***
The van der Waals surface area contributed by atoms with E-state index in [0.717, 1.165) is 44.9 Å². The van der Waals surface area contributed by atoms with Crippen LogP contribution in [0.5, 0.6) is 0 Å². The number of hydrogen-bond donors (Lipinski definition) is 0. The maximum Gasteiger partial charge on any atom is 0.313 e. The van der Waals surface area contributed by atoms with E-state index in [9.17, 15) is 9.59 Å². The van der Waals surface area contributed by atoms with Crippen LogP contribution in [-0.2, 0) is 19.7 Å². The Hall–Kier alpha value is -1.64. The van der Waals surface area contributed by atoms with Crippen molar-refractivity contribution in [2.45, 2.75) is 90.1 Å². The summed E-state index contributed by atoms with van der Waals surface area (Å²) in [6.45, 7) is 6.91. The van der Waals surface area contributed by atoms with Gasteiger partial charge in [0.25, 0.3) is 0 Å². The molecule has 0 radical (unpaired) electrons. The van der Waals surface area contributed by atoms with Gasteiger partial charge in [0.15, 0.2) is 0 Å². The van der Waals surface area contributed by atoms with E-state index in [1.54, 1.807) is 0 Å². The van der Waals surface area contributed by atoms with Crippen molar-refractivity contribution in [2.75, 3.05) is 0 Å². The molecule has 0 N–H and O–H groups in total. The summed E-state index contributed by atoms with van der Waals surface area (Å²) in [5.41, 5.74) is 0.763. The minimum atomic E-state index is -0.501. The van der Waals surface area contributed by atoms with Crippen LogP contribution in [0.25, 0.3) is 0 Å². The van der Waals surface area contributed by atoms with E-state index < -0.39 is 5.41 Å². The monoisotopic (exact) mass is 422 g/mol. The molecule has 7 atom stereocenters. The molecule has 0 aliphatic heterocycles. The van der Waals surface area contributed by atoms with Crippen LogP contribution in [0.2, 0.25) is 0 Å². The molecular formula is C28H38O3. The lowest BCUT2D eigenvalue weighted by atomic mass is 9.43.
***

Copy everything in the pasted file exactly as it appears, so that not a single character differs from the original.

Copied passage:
The van der Waals surface area contributed by atoms with E-state index in [0.717, 1.165) is 44.9 Å². The van der Waals surface area contributed by atoms with Crippen LogP contribution in [0.5, 0.6) is 0 Å². The number of hydrogen-bond donors (Lipinski definition) is 0. The maximum Gasteiger partial charge on any atom is 0.313 e. The van der Waals surface area contributed by atoms with E-state index in [9.17, 15) is 9.59 Å². The van der Waals surface area contributed by atoms with Crippen LogP contribution in [-0.2, 0) is 19.7 Å². The Hall–Kier alpha value is -1.64. The van der Waals surface area contributed by atoms with Crippen molar-refractivity contribution in [2.45, 2.75) is 90.1 Å². The summed E-state index contributed by atoms with van der Waals surface area (Å²) in [6.45, 7) is 6.91. The van der Waals surface area contributed by atoms with Gasteiger partial charge in [0.25, 0.3) is 0 Å². The molecule has 0 radical (unpaired) electrons. The van der Waals surface area contributed by atoms with Gasteiger partial charge in [0.15, 0.2) is 0 Å². The van der Waals surface area contributed by atoms with E-state index in [1.54, 1.807) is 0 Å². The van der Waals surface area contributed by atoms with Crippen molar-refractivity contribution in [2.75, 3.05) is 0 Å². The molecule has 0 N–H and O–H groups in total. The summed E-state index contributed by atoms with van der Waals surface area (Å²) in [5.41, 5.74) is 0.763. The minimum atomic E-state index is -0.501. The van der Waals surface area contributed by atoms with Crippen LogP contribution in [0.25, 0.3) is 0 Å². The van der Waals surface area contributed by atoms with E-state index < -0.39 is 5.41 Å². The monoisotopic (exact) mass is 422 g/mol. The molecule has 7 atom stereocenters. The molecule has 0 aliphatic heterocycles. The van der Waals surface area contributed by atoms with Crippen LogP contribution in [0.2, 0.25) is 0 Å². The molecular formula is C28H38O3. The lowest BCUT2D eigenvalue weighted by atomic mass is 9.43.